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Staying gently and solidly placed in the now?

Thursday, July 19, 2012

I am feeling discouraged...and feeling guilty for being discouraged, which makes it worse, of course.

The broken toe has morphed into some other kind of compensatory injury that has caused my left lower leg to swell up a bit and feel like I have a mighty bad case of shin splints. That, of course, makes walking difficult. And lack of exercise leads to feeling worse, and feeling worse leads to overeating.

I'm discovering is that the gremlin of overeating is never far from me.

Here's when I get triggered:

* Off my normal schedule
* Lack of exercise
* Bored
* Hungry
* Angry
* Tired
* Lonely
* Traveling
* Going to any shop that has any kind of trigger food (yes, that is practically all of them)
* When people around me are making choices that, who knows, might be good for them but are not good for me.
* When I have not planned for tricky situations.
* When I have given up.

So, you see, there are triggers practically everywhere! Damn! There is a thicket and a swamp and a mountain to climb and any other metaphor you want to use.

But: Let me not stop there with simply feeling sorry for myself.

I've been through this thought process before, but clearly I need to do it again. In other people, clearly, those situations and emotions don't trigger a run for the sugar bowl. In me, it does.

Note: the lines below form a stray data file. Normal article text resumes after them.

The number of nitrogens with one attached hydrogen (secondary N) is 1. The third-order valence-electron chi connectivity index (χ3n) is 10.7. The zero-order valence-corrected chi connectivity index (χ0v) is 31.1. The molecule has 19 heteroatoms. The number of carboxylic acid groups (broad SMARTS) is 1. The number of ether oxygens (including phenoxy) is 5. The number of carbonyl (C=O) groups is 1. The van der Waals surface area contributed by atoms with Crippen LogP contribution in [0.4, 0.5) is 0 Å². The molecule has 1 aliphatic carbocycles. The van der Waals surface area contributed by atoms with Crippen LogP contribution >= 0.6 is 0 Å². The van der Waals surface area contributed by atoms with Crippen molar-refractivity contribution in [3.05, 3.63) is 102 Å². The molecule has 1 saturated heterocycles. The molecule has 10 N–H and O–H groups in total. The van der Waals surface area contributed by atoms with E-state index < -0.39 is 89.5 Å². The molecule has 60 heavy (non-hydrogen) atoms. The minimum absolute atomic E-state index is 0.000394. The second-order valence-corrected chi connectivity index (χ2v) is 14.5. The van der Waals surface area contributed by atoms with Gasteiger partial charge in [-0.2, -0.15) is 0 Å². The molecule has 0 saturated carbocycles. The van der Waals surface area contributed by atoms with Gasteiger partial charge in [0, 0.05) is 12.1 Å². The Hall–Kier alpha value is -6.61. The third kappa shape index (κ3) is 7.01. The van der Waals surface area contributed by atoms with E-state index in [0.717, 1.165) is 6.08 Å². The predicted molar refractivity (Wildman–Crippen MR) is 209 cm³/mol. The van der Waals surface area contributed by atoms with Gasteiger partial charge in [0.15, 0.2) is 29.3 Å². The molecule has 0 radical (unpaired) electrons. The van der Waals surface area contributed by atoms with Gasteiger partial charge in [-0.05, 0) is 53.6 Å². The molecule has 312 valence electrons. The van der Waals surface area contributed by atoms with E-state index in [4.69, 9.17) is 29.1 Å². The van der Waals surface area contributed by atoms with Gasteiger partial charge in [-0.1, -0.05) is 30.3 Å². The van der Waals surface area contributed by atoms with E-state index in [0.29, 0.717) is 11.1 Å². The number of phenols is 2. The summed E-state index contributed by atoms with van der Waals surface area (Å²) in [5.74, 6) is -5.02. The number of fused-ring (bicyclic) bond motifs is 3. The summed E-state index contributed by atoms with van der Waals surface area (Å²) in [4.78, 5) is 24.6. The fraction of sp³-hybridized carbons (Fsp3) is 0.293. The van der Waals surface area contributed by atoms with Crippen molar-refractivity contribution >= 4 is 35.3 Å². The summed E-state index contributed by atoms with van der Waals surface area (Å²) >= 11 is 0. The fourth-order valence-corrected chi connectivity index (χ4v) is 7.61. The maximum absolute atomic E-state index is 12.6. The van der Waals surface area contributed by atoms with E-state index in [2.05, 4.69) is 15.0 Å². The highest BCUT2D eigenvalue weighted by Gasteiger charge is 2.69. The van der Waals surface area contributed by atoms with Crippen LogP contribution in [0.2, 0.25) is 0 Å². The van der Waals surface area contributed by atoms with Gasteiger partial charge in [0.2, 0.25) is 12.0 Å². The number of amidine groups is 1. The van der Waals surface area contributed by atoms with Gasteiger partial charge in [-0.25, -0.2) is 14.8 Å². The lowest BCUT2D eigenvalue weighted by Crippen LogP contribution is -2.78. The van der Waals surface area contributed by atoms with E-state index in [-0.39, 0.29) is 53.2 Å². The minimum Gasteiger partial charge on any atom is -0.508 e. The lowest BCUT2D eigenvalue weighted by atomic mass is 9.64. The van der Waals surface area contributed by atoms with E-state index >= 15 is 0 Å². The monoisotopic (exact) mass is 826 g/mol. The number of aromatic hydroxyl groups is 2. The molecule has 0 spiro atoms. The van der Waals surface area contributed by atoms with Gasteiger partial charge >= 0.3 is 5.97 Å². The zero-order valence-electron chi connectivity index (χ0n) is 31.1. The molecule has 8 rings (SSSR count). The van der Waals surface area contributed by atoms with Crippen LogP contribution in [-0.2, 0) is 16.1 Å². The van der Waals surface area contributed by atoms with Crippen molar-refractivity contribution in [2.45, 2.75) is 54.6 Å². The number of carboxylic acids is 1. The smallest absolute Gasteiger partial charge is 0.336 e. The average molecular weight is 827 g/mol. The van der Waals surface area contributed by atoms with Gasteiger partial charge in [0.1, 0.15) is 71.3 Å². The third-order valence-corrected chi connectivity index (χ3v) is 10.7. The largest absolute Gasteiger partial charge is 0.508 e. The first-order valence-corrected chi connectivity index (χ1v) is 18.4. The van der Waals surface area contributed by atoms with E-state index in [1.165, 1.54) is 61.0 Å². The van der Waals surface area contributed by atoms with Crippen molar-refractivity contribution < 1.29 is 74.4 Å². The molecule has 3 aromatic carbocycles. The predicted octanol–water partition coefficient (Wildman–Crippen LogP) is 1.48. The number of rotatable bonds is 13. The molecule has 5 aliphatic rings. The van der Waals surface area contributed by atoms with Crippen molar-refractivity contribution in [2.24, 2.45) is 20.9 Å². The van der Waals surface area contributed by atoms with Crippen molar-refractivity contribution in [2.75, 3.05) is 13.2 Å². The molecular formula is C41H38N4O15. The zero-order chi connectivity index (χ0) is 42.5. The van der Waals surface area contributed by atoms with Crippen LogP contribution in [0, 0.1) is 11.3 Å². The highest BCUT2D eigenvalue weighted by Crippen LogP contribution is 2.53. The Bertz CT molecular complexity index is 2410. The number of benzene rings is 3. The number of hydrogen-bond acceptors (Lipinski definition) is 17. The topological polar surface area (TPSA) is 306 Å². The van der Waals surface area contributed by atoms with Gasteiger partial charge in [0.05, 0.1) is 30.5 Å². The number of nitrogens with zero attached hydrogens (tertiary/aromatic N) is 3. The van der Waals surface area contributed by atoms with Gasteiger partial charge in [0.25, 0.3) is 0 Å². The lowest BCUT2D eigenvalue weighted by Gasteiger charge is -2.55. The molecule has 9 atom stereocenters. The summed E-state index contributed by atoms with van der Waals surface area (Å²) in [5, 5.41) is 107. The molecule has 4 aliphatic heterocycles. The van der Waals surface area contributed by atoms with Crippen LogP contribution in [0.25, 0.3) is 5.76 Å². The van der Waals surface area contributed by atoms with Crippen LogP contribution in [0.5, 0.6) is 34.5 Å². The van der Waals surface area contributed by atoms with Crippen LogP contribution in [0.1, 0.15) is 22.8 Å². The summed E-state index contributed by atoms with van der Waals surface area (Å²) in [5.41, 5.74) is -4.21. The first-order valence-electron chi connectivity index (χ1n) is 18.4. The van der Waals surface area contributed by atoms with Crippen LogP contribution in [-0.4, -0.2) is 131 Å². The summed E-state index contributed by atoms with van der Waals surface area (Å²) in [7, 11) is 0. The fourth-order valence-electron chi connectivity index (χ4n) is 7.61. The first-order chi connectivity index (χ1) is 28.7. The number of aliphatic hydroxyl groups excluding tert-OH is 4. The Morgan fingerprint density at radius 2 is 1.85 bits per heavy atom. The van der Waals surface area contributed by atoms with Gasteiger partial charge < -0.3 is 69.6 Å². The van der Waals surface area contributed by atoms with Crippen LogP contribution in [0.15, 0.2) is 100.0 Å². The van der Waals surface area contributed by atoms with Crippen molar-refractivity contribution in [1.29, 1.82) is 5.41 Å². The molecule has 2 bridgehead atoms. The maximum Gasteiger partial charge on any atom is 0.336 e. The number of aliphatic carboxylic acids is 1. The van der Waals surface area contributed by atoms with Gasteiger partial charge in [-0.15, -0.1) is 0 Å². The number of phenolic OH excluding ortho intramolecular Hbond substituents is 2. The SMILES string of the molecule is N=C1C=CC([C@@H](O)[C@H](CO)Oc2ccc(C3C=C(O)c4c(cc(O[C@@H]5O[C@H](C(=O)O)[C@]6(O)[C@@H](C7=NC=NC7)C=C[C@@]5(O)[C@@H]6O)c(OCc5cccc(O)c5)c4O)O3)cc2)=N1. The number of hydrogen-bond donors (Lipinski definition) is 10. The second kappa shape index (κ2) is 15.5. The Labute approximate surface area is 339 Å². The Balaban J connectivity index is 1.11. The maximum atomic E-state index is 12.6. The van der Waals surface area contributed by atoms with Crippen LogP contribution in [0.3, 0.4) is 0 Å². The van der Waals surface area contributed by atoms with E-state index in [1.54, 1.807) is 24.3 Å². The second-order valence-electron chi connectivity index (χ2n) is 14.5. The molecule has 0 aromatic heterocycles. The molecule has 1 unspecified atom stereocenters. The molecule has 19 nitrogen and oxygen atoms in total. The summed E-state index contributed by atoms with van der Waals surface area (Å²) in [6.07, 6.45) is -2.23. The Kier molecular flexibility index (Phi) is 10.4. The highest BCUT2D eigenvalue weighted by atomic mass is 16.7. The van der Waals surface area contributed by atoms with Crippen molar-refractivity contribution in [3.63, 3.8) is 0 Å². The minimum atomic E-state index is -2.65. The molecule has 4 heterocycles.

Why?

Well, I have clearly learned how to use food to damp down, anaethestitize and deaden, feelings that I don't want to be having.

My yoga teacher yesterday asked me how long the effects of poor eating lasted...and since she is a new teacher to me, and I was busy "building face" instead of being honest...I told her that I knew all about my patterns and that it wasn't a problem of knowledge but of action.

I don't think that's actually true.
So, I will think and feel more honestly now.

The effect of overeating is indeed that I feel a release of tension.
But that's not all. When I overeat I feel slow, tired, stupid, and disconnected. The effects last for days, frankly. And -- since overeat regularly -- I am clearly spending a good part of my life in a less than optimal state.

When I am on the path and eating well, I am more attuned to the world around me and that can be a wonderful thing.

The key, I think, will be to find ways to be attuned to the world *AS IT IS* and find ways to bring myself comfort and resilience in ways that don't involve overeating.

I don't know yet, how to do that -- how to stay gently and solidly placed in the now.

I'm going to find out, though, and I'm going to start by doing some researching on the spiritual dimensions of overeating.

In the meantime, I'm having a cup of tea.

Be well, everyone.
Kathleen

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  Member Comments About This Blog Post:

TRESSWANN 7/20/2012 5:17AM

    Wow. Not only are you being honest with yourself but with the world. You have acknowledged it and are moving forward. I respect and admire you